Date of Graduation
Davis College of Agriculture, Natural Resources and Design
Root rot disease is a limiting factor in organic production of cool season crops for many growers in North central West Virginia. In attempt to control root rot and its devastating impact on crop stands we decided to study a number of environmental, cultural, and biological control methods. The purpose of this work was to study the effect of alterations of the seed environment on disease incidence (measured by crop emergence and survival 21 days after planting) and thereby define techniques which are suitable for small growers to adopt if they have root rot problems. We therefore explored four broadly defined methods of controlling the disease: the relationship between the amount of soil organic matter (OM) and disease incidence; the efficacy of soil pasteurization via solarization; the suppressive effects of cover crops on disease incidence; cultivation techniques and the influence of those techniques on the physical properties of the rhizosphere and disease incidence.;Neither high nor low fertility treatments had an impact on crop emergence. In addition, regression analysis indicated that there was no correlation between the amount of organic matter and emergence of either peas or spinach. Results from solarization field experiments showed a strong (P<0.05) positive effect of solarization on the emergence of peas and spinach. Experiments with cover crops/green manures clearly illustrated that common cover crops such as buckwheat or fieldpea serve no purpose in suppressing root rot pathogens, at least not in the short term. In that particular experiment, control plots (those left fallow) supported the highest emergence rates for both pea and spinach. In terms of disease control, the method with the best results in controlling root rot was transplanting. In addition this method is more practical, reliable and produces consistent results compared to the variety of other techniques and influences this project investigated.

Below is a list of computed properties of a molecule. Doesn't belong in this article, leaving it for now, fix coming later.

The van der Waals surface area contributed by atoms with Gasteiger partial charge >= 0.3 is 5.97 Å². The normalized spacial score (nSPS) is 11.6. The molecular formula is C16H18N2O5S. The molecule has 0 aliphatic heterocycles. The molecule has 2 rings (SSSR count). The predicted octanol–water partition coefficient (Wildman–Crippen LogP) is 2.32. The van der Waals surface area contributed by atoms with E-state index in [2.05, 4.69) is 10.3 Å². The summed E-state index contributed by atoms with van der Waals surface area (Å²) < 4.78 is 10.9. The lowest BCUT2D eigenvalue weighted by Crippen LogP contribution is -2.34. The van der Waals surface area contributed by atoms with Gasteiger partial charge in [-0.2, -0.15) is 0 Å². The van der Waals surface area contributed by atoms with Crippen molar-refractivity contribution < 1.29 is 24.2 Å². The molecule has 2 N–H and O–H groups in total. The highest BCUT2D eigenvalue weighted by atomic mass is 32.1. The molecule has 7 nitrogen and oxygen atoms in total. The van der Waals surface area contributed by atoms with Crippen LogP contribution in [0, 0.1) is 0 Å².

Schrum, Hannah Witten, "Organic methods to control root rot of peas and spinach in north-central West Virginia" (2008). Graduate Theses, Dissertations, and Problem Reports. 2618.